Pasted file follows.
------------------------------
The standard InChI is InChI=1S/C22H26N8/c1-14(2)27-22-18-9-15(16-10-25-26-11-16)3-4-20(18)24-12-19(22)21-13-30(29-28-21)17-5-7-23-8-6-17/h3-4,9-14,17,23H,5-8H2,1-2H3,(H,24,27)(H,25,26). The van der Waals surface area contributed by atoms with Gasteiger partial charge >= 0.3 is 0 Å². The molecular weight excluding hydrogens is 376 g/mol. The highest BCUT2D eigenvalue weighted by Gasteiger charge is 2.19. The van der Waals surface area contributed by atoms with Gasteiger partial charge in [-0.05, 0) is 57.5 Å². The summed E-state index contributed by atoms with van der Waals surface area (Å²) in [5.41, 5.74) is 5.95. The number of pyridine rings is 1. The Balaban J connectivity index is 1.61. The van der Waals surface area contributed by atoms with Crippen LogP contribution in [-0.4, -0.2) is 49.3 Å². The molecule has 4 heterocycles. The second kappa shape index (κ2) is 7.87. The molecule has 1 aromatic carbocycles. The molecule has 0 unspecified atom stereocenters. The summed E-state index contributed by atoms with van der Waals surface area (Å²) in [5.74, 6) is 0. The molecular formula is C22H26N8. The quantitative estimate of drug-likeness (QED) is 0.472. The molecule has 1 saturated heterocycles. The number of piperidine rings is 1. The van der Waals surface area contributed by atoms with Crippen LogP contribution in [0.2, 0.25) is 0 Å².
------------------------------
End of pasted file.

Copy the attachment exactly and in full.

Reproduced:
The standard InChI is InChI=1S/C22H26N8/c1-14(2)27-22-18-9-15(16-10-25-26-11-16)3-4-20(18)24-12-19(22)21-13-30(29-28-21)17-5-7-23-8-6-17/h3-4,9-14,17,23H,5-8H2,1-2H3,(H,24,27)(H,25,26). The van der Waals surface area contributed by atoms with Gasteiger partial charge >= 0.3 is 0 Å². The molecular weight excluding hydrogens is 376 g/mol. The highest BCUT2D eigenvalue weighted by Gasteiger charge is 2.19. The van der Waals surface area contributed by atoms with Gasteiger partial charge in [-0.05, 0) is 57.5 Å². The summed E-state index contributed by atoms with van der Waals surface area (Å²) in [5.41, 5.74) is 5.95. The number of pyridine rings is 1. The Balaban J connectivity index is 1.61. The van der Waals surface area contributed by atoms with Crippen LogP contribution in [-0.4, -0.2) is 49.3 Å². The molecule has 4 heterocycles. The second kappa shape index (κ2) is 7.87. The molecule has 1 aromatic carbocycles. The molecule has 0 unspecified atom stereocenters. The summed E-state index contributed by atoms with van der Waals surface area (Å²) in [5.74, 6) is 0. The molecular formula is C22H26N8. The quantitative estimate of drug-likeness (QED) is 0.472. The molecule has 1 saturated heterocycles. The number of piperidine rings is 1. The van der Waals surface area contributed by atoms with Crippen LogP contribution in [0.2, 0.25) is 0 Å².